The story features research by maternitycover.com, which finds half of the 1,300 women they polled would hide their pregnancy from their boss to secure promotion; while seven in ten worried their job would be more vulnerable if they took time off for maternity leave.
This research is extremely dis-heartening and follows our own extensive research on the issue of maternity discrimination.
It is against the law to treat women unfairly because they are pregnant or because they are on, or have been on, maternity leave.
It’s a depressing state of affairs that as employment lawyers we still hear from plenty of women with children who have faced discrimination, despite the fact that it’s simply bad for business. All too often in our experience it is women on maternity leave who are made redundant. Losing talented women because they have had children does not make commercial sense.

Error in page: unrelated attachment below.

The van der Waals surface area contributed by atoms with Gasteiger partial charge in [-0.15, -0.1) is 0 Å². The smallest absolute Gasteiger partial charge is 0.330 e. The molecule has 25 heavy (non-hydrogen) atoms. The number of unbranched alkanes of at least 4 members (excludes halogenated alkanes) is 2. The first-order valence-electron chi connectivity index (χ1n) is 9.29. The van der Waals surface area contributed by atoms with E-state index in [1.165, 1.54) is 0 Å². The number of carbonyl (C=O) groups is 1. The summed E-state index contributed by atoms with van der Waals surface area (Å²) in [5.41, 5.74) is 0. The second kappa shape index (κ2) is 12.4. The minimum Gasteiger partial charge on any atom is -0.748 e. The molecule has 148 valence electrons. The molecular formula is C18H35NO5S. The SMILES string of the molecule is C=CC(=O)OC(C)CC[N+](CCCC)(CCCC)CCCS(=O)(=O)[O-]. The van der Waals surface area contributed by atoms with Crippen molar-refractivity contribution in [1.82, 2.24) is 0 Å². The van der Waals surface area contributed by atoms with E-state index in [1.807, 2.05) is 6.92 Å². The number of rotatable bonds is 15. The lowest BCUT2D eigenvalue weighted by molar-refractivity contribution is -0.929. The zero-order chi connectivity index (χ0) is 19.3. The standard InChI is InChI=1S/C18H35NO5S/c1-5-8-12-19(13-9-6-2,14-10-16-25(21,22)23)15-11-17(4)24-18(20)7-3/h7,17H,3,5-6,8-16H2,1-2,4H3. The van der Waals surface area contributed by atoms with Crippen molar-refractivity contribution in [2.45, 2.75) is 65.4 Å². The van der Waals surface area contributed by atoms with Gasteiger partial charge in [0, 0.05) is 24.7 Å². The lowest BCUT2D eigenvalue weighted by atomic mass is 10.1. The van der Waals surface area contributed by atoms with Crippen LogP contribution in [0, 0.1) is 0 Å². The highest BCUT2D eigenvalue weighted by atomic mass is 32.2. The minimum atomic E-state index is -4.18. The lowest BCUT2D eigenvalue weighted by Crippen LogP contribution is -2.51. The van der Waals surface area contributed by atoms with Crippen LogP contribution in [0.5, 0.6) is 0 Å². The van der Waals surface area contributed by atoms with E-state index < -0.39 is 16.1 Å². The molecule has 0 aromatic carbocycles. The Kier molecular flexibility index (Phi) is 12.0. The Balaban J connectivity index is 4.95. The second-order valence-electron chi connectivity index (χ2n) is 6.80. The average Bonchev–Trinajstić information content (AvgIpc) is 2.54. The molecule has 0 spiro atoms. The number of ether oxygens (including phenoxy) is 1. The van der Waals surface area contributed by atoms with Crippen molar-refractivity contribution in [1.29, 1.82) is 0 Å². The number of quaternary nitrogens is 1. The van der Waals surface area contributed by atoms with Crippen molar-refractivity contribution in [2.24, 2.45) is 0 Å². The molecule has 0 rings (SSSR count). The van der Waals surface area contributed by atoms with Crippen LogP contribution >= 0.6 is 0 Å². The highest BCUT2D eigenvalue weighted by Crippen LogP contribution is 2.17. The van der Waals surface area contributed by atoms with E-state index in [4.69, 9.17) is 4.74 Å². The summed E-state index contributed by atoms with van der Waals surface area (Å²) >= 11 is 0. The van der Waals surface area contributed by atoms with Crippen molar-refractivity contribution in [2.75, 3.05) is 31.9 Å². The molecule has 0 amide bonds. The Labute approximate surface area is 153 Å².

If you have suspicions or concerns that you’ve been discriminated against then keep a record of the specific incidents in a diary. Look at your career plan before and try to gauge the effect your pregnancy and having children has had on it. It’s always useful to compare yourself with other people who were on a similar level as you before the pregnancy and ask yourself whether they’ve enjoyed promotion while you haven’t and if you can understand the reasons for this.
By Employment Solicitor Kiran Daurka.